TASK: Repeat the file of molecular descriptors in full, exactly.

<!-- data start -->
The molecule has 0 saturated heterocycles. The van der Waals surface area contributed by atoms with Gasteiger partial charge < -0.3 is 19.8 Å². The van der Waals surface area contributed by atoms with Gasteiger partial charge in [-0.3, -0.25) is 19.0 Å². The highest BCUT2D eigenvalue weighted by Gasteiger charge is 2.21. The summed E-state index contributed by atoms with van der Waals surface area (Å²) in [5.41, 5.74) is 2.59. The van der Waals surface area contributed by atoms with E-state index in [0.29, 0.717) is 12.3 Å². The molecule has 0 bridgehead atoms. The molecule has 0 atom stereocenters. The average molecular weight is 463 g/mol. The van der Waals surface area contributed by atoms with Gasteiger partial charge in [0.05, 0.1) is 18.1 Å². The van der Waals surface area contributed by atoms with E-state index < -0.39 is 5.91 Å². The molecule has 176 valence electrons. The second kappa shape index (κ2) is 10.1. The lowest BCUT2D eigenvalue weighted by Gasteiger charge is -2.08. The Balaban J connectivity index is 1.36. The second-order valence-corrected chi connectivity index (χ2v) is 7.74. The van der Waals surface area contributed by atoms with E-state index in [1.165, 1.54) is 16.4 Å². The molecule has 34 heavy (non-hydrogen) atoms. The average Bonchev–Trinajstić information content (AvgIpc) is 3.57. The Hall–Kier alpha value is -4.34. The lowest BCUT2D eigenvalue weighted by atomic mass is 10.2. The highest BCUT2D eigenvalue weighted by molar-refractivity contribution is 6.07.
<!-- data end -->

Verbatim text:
The molecule has 0 saturated heterocycles. The van der Waals surface area contributed by atoms with Gasteiger partial charge < -0.3 is 19.8 Å². The van der Waals surface area contributed by atoms with Gasteiger partial charge in [-0.3, -0.25) is 19.0 Å². The highest BCUT2D eigenvalue weighted by Gasteiger charge is 2.21. The summed E-state index contributed by atoms with van der Waals surface area (Å²) in [5.41, 5.74) is 2.59. The van der Waals surface area contributed by atoms with E-state index in [0.29, 0.717) is 12.3 Å². The molecule has 0 bridgehead atoms. The molecule has 0 atom stereocenters. The average molecular weight is 463 g/mol. The van der Waals surface area contributed by atoms with Gasteiger partial charge in [0.05, 0.1) is 18.1 Å². The van der Waals surface area contributed by atoms with E-state index < -0.39 is 5.91 Å². The molecule has 176 valence electrons. The second kappa shape index (κ2) is 10.1. The lowest BCUT2D eigenvalue weighted by Gasteiger charge is -2.08. The Balaban J connectivity index is 1.36. The second-order valence-corrected chi connectivity index (χ2v) is 7.74. The van der Waals surface area contributed by atoms with E-state index in [1.165, 1.54) is 16.4 Å². The molecule has 34 heavy (non-hydrogen) atoms. The average Bonchev–Trinajstić information content (AvgIpc) is 3.57. The Hall–Kier alpha value is -4.34. The lowest BCUT2D eigenvalue weighted by atomic mass is 10.2. The highest BCUT2D eigenvalue weighted by molar-refractivity contribution is 6.07.